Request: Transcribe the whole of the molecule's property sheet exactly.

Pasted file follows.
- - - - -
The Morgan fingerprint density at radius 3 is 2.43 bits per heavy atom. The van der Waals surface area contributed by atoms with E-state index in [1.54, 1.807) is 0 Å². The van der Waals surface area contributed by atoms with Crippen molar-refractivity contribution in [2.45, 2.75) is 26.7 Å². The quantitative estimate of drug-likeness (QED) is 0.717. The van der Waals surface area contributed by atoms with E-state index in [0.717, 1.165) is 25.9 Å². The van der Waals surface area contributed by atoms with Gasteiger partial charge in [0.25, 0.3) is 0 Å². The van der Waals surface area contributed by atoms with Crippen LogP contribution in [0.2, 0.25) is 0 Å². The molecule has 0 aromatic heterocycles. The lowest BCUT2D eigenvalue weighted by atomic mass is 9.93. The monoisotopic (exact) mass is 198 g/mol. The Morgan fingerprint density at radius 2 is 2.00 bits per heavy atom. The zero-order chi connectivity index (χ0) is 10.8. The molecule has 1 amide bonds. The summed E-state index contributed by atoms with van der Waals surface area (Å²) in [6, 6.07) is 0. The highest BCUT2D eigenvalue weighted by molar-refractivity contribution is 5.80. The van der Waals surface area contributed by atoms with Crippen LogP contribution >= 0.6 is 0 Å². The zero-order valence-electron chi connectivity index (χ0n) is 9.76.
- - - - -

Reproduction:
The Morgan fingerprint density at radius 3 is 2.43 bits per heavy atom. The van der Waals surface area contributed by atoms with E-state index in [1.54, 1.807) is 0 Å². The van der Waals surface area contributed by atoms with Crippen molar-refractivity contribution in [2.45, 2.75) is 26.7 Å². The quantitative estimate of drug-likeness (QED) is 0.717. The van der Waals surface area contributed by atoms with E-state index in [0.717, 1.165) is 25.9 Å². The van der Waals surface area contributed by atoms with Gasteiger partial charge in [0.25, 0.3) is 0 Å². The van der Waals surface area contributed by atoms with Crippen LogP contribution in [0.2, 0.25) is 0 Å². The molecule has 0 aromatic heterocycles. The lowest BCUT2D eigenvalue weighted by atomic mass is 9.93. The monoisotopic (exact) mass is 198 g/mol. The Morgan fingerprint density at radius 2 is 2.00 bits per heavy atom. The zero-order chi connectivity index (χ0) is 10.8. The molecule has 1 amide bonds. The summed E-state index contributed by atoms with van der Waals surface area (Å²) in [6, 6.07) is 0. The highest BCUT2D eigenvalue weighted by molar-refractivity contribution is 5.80. The van der Waals surface area contributed by atoms with Crippen LogP contribution >= 0.6 is 0 Å². The zero-order valence-electron chi connectivity index (χ0n) is 9.76.